The FenPowderPlot

Some of you will have seen various accusations flying around social media. It relates to a motion of no confidence in Mayor Dr Nik Johnson, who was elected somewhat surprisingly as the Combined Authority Mayor around 12 months ago in the ‘Super-election’ that smashed Conservative domination of the county for the first time since anyone can remember. I didn’t pick the hashtag #FenPowderPlot.

The first I knew about things going wrong at the Combined Authority was the unexpected resignation of the newly-appointed Chief Executive. The editor of the Cambs Times & Ely Standard, John Elworthy wrote this opinion piece shortly afterwards. It was also picked up on telly by BBC Look East.

I’m not going to comment on the details – it’s above my pay grade (zero) and I don’t have all of the information. What we do know is from the meeting papers are here where the Combined Authority Board decides on the motion.

The thing is, the local elections threw in a result from leftfield – the loss of Huntingdonshire by the Conservatives to No Overall Control, joining Peterborough under the same status. While I expected Peterborough to form a CambsCC-style Joint Administration, I didn’t expect Huntingdonshire to be in a position to do the same. Peterborough councillors have confirmed that they won’t be in a position to form one, so it looks like the Conservatives will try to govern as a minority administration (With ***huge issues on their plate***) until their next set of elections next year. Until then, the Conservatives have to nominate a new minority leader for their council, the incumbent having lost the confidence of the small independent group that until recently had provided confidence-and-supply support.

In the meantime, Huntingdonshire decide who will be their new council leader later this evening at the time of writing. You can read the meeting papers here. In a nutshell, they have to elect a new leader because the incumbent lost his council seat to Cllr Julie Kerr (Ind – St Ives West).

What will the Huntingdonshire Independent Group do?

The balance of power is as follows:

  • Conservatives – 30
  • Huntingdonshire Independent Group – 21
  • Liberal Democrats – 14
  • Labour – 6
  • Green Party – 1

From what little I know of the Independent Group, some of them are definitely supporters of the Mayor and also of the Joint Administration on Cambridgeshire County Council – such as the until-recently Mayor of St Neots Cllr Stephen Ferguson (Ind – St Neots Priory Park/Little Paxton), who is also the Chairman of Cambridgeshire County Council. He wrote this column following the Huntingdonshire local elections earlier this month.

“This means the next council will likely be an Independent led coalition. Negotiations are ongoing. Of course, some people will say that Independents cannot lead an administration. I disagree.”

Cllr Stephen Ferguson in the Hunts Post, 10 May 2022.

Assuming Huntingdonshire becomes a non-Tory joint administration led by the Independent Group, it becomes a near certainty that Mayor Dr Nik Johnson will survive the vote of confidence – something reflected by the resignation of the Chair of the Combined Authority’s Business Board Austen Adams not so long ago. He too was one of the signatories to the no confidence motion.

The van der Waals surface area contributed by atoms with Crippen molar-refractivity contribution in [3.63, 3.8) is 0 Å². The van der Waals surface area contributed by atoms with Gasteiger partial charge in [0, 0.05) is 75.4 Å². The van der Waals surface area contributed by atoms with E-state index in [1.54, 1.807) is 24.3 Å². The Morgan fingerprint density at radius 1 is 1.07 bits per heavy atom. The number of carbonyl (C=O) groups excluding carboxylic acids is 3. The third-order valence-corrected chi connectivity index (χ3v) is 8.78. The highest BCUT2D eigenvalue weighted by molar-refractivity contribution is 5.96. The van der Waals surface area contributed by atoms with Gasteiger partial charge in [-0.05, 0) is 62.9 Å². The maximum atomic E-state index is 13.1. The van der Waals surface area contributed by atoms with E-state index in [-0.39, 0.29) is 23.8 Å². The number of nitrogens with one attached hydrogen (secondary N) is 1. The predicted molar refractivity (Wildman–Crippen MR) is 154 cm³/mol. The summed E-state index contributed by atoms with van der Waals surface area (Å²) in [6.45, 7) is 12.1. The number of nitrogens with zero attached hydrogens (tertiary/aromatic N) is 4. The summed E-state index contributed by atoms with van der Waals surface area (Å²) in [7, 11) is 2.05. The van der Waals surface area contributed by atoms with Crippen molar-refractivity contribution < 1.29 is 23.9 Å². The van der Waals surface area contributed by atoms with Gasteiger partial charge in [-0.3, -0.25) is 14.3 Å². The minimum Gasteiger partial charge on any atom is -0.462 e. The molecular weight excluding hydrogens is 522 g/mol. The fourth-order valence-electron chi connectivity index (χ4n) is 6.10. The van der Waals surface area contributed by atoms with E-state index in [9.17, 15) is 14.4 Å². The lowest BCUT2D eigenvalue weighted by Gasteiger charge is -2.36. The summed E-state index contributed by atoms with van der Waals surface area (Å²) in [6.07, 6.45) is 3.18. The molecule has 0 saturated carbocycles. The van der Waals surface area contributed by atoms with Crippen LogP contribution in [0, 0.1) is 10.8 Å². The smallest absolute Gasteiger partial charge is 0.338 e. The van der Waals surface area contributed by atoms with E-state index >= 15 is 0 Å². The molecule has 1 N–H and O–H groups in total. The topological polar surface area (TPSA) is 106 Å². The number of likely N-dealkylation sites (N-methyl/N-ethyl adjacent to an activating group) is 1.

Of the local council board members, it would give a board of:

  • Cambridge City Council – Labour
  • South Cambridgeshire District Council – Liberal Democrats
  • Cambridgeshire County Council – Joint Administration (Lib Dem rep)
  • Huntingdonshire District Council – Joint Administration (Rep TBC)


  • Peterborough City Council – Conservative minority
  • Fenland District Council – Conservative super-majority
  • East Cambridgeshire District Council

…noting that of the latter three, Peterborough has another third of seats up for election, and the remaining two having full elections – with East Cambridgeshire finely balanced with 15 Conservatives and 13 Liberal Democrat councillors. A net loss of two council seats is enough for East Cambridgeshire (Ely in the north, Linton in the south) to switch political control. Similar is the case for Peterborough should Conservatives lose even just a few seats to either the Liberal Democrats, Labour, or the Green Party.

Assuming all of this blows over by next week, there will inevitably have to be some rebuilding of trust and working relationships. Even more so given the three months consultation on the Local Transport and Connectivity Plan – which you can take part in here. Happening at the same time is another stage in the consultation on the controversial Cambourne-Cambridge busway that the GCP has started, and which you can respond to here.

Again, my longstanding view for ages has been for a Greater Cambridge Unitary Authority, and a light rail network with an underground tunnel for Cambridge to serve it. (See here). But in the meantime, this is what we’ve got to deal with.

Food for thought?

If you are interested in the longer term future of Cambridge, and on what happens at the local democracy meetings where decisions are made, feel free to:

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